Recommended Viewing Situation:
With the lights dimmed, your glass full of red wine and a box of tissues within easy reach of your club chair with accompanying footstool.
Running Time: 107 minutes.
Format: Leonard Cohen documentary footage.
Director: Tony Palmer.
Writers: Tony Palmer.
Cinematographer: Leonard Cohen documentary footage.
“Any system you contrive without us will be brought down.” -Leonard Cohen
‘Bird on a Wire,’ Tony Palmer’s documentary about singer, songwriter, poet and novelist Leonard Cohen’s tour of 1972, opens with the mellow musician himself, reciting his own poetry. Taken from his poem ‘Any System’ and reflective of his (and others’) growing unrest at the false realities presented to people by governments the world over at the time, immediately you get the sense that this was a deeply philosophical man with an intelligent interest in politics.
The action then moves to a concert in the closing days of the tour, whereby Cohen is visibly distressed at the aggression shown by security towards his fans, for whom his affection is clearly shown throughout the film. Portrayed by Palmer as a man with great humility – during an interview he even refers to ‘the limits on my talent’ – his desire to reach out to his fellow humans is both moving and inspiring.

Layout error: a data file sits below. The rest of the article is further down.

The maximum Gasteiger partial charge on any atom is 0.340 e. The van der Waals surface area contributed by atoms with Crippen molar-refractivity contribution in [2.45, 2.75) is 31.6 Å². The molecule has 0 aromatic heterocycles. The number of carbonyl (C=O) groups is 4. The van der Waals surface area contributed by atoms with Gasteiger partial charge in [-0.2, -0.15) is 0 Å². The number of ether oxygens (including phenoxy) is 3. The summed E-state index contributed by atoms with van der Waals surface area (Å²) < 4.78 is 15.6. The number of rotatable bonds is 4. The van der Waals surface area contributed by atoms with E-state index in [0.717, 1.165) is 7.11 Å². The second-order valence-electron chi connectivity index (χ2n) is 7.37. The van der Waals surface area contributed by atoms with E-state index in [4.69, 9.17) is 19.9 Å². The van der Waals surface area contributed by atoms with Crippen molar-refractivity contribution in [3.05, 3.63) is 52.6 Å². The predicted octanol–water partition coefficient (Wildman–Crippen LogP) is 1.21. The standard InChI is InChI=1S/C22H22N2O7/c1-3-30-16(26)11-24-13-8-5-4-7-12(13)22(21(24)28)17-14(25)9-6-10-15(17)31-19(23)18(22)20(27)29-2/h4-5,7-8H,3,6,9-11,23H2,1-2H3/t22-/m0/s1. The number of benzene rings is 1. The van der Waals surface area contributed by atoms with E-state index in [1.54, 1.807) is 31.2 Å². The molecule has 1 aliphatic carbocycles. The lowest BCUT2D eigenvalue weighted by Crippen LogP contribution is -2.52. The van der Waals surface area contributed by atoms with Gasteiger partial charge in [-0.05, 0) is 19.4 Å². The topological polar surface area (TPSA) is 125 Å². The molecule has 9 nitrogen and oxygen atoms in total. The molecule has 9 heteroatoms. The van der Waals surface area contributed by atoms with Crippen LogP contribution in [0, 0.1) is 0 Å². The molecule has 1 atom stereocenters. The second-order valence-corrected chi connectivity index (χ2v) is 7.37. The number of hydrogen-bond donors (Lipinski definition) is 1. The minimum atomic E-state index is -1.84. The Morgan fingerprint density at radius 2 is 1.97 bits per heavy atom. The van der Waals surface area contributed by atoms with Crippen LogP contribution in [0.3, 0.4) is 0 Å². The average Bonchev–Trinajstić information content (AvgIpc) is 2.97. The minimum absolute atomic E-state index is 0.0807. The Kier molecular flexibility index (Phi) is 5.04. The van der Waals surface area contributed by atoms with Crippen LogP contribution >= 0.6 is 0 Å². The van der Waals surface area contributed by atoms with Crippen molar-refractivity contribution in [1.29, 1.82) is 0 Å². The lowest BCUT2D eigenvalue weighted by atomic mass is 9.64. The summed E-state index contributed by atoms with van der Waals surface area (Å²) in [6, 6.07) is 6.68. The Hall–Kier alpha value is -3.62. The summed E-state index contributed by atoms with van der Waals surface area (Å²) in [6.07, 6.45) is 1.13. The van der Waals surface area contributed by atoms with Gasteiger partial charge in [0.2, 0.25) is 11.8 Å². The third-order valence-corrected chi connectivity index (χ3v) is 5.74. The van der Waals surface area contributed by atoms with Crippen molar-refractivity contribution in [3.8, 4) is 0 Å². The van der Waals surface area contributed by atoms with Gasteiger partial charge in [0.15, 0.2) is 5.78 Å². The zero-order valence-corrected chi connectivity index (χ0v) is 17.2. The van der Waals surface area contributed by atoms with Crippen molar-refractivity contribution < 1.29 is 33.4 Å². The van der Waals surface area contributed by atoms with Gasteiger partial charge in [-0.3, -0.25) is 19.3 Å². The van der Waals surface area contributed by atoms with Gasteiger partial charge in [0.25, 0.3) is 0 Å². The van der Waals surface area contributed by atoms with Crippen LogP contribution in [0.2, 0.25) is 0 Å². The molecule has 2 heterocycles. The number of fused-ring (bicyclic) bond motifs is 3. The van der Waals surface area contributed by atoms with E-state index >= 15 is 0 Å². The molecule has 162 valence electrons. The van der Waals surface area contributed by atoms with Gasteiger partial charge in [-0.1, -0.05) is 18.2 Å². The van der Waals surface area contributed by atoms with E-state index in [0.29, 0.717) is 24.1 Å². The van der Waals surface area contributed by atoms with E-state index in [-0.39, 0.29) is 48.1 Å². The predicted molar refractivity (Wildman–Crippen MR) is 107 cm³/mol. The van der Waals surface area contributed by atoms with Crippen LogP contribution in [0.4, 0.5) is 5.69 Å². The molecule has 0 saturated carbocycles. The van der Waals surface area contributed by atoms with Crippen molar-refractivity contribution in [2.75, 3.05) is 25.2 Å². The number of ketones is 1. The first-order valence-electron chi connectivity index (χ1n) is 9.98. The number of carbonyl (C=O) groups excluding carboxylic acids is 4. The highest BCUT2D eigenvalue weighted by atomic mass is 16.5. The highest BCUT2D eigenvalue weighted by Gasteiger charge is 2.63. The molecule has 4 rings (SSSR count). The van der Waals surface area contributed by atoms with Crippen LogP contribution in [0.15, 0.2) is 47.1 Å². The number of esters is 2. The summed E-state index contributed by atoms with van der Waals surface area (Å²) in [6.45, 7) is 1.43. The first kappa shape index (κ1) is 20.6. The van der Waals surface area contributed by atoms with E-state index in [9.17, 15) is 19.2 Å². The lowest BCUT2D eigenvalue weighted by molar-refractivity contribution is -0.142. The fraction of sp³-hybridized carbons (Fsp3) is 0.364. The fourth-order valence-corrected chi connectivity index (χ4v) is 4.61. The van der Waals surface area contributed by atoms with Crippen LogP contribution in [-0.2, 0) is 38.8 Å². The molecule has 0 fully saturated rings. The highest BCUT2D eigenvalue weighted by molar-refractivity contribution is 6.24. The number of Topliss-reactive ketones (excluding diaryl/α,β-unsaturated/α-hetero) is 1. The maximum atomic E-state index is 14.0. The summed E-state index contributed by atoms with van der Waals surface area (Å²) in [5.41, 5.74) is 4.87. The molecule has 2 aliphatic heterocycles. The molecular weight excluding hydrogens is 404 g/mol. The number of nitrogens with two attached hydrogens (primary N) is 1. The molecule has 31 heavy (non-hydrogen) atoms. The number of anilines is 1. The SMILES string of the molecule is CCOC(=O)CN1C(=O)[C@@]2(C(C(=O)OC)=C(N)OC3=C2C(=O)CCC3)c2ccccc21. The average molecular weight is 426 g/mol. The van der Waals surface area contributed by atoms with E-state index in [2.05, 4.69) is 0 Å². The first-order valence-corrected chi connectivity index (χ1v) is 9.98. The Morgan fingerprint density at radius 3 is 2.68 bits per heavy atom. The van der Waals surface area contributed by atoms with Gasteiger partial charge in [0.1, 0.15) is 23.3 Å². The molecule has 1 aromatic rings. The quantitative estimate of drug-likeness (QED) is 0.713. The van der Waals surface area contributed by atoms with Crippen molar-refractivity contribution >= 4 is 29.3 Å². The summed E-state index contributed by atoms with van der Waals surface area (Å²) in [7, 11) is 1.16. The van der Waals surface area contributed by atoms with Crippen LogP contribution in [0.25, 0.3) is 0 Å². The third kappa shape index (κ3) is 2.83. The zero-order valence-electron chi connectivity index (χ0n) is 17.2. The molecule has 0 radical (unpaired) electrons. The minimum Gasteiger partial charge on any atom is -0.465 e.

“I love it when you call out!” he says to his audience, before revealing his fantasy that he will meet his love in this manner. And there was no shortage of offers, for this humble man with his haunting songs, as the post-concert footage of ladies queueing up backstage to meet him, testifies.
But his need to reach out extends to human beings in general; with the war in Vietnam lingering over the world like a threatening cloud of Communism, it is no wonder that such a sensitive, spiritual and talented man found his musings influenced by brutalities inflicted on humans by humans. Some of the war footage is harrowing, but it acts as a backdrop to show the context of much of Cohen’s creativity. His subject matter spans eons of topics, from lovely ladies to disenchantment, but to summarise, it is about being human. However, despite this vast communication of his reflections on life, he tells one interviewer who is struggling to elicit opinions from the man himself, that he would “prefer not to speak at all”.
For the die-hard fans, the film is a beautiful, ambling vehicle for his soft music so typically tinged with melancholy. It is, in many ways, a regular ‘on-the-road’ documentary with its highs and lows of a band on tour. But it is also a fitting obituary. Palmer covers all bases when he shows us Cohen the writer, the thinker, the spiritualist, but also the man with a dry sense of humour and enough glints in his eye for every pretty lady who seeks him out at the stage door after a gig. I wish I had watched this in his lifetime, but I am thankful to have had this glimpse of the man behind the unusual lyrics and melodies of classics such as ‘Susanne’, ‘Nancy’ and ‘So Long, Marianne’. So long, Leonard.